Disruptive cyber attacks: should I worry?

15:50 22 July in attack, Cyber security, hack, Incident Response, Threats, Vulnerability
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If you follow cyber security news even vaguely, you’ll be aware of the recent news stories about hacking a Chrysler Jeep. This is good, solid security research, conducted over a number of years which on the face of it seems entirely valid. In other words, the vulnerabilities they describe exist, and are serious. You may also have read the McAfee report which says 59% of respondents to a survey reported that ‘confirmed cyberattacks resulted in physical damage’. I, and far smarter others, were extremely skeptical of this. In McAfee’s defence, it was responses to a survey rather than hard analysis, and they have said they will make the data available to some of the skeptics.

Anyway, all of this implies the sky is falling in and we should be very afraid. Add to that the intentionally disruptive hacks targeting Sony, the Sands Las Vegas casino and TV5 Monde (note the well informed commentator at the end of that article) and you might conclude there is trend in cyber attacks, which will bring the world to its knees.

Is there a trend in cyber attacks that will bring the world to its knees?  

Not that will bring the world to its knees, no. I have written before about the phrase ‘cyber attack‘ and what it means, as well as the people who are behind them, and I think that all still stands. It’s worth noting that for the most part, the tools and techniques of the hacker, indeed the whole ethos, is largely built on the desire to be covert. The traditional exceptions to this are groups like Anonymous, who like people to know they are being targeted, groups who deface websites for fun & kudos and criminals trying to extort money through denial of service attacks or by encrypting all your files. But for the most part, be they criminals, spies or something else, hackers like to go undiscovered.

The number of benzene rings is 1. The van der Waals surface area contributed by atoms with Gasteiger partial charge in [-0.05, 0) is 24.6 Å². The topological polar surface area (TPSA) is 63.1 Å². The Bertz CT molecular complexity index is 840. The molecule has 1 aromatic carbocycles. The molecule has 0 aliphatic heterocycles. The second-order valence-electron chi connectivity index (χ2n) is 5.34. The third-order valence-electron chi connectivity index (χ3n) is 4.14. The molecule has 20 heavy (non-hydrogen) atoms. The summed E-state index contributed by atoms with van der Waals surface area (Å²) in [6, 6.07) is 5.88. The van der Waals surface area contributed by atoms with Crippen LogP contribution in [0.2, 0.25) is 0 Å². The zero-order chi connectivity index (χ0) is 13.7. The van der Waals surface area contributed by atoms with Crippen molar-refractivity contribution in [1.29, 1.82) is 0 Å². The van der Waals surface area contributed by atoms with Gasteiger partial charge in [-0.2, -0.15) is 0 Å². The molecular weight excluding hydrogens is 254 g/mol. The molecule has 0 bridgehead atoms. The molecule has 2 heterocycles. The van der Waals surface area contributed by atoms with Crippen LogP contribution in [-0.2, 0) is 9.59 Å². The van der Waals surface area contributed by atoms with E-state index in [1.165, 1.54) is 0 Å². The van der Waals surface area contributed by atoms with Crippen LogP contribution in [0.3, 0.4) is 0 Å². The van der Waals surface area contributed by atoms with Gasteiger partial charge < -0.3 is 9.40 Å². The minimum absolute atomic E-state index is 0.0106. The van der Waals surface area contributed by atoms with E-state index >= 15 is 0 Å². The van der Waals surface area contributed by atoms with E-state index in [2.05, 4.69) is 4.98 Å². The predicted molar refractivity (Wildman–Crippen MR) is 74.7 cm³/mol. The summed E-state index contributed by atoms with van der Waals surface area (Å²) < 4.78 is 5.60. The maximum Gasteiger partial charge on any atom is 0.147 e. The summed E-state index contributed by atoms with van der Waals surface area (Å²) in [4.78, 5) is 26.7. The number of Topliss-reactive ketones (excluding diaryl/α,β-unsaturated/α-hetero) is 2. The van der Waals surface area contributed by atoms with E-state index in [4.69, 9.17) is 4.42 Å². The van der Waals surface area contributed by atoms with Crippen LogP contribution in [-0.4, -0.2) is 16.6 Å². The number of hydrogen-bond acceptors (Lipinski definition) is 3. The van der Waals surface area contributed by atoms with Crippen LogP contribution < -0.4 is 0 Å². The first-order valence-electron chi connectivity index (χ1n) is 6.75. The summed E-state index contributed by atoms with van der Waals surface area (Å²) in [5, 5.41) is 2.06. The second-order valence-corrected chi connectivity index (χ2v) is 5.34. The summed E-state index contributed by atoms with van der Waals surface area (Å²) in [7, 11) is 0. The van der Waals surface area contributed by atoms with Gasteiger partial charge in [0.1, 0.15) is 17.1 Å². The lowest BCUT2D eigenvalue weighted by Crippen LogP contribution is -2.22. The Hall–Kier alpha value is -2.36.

However, once someone has compromised your computer to try and capture your passwords, or a group have wormed their way into a target organisation and gained a foothold, they actually have quite a lot of power. The goal of most hackers is to gain administrative access to a computer, which means they can install their own software, turn off antivirus and firewalls and essentially do whatever they like. This also means they could delete essential system files, or wipe your hard disk. For the most part they don’t as they want to steal your secrets or your credit card details. And as is demonstrated in the media every day, organisations get compromised and have data stolen all the time.

So whilst I don’t think there has been any upswing in capability, I do think it’s possible that we will see more ‘disruptive’ cyber attacks, wherein the hackers use the usual covert means to compromise networks, but then cheerfully cause havoc by trashing key systems and wiping computers. In fact, this isn’t that new. Both Iran and North Korea have been blamed for this kind of activity in the past – Iran for an incident at Saudi Aramco, and North Korea for attacks on a number of large South Korean organisations at the same time! As more hacking groups realise they can do this using the tools and techniques they know well, and that it will likely result in headlines all over the world, it may look like an attractive option.

So what can I do?

None of these attacks represent a step change in capability, just a different goal. Hence, you need to do what you are doing right now and continue to make your attackers lives harder. Train staff to watch for phishing emails. Keep everything patched, both applications and operating systems. Ensure you security test internet facing applications, and scan all your internet facing IP addresses looking for vulnerable or unnecessary services. Implement an intrusion detection system, or other form of security monitoring.

All of the above are things we can help with, and we even offer a security monitoring service.

What about the hackable Jeep?

There is a patch, so apply it if you have a vulnerable vehicle. We’re going to see more of this kind of thing, as more vehicles and other devices have internet connections. Sadly it seems vehicle manufacturers didn’t really think about security when implementing a network connected vehicle. I expect they won’t be the only industry making these kind of serious mistake.

Thanks for reading. Any questions, find us on twitter, or use the contact form.  Also if you liked this post why not share it on Twitter or LinkedIn using the link at the top?

Rob

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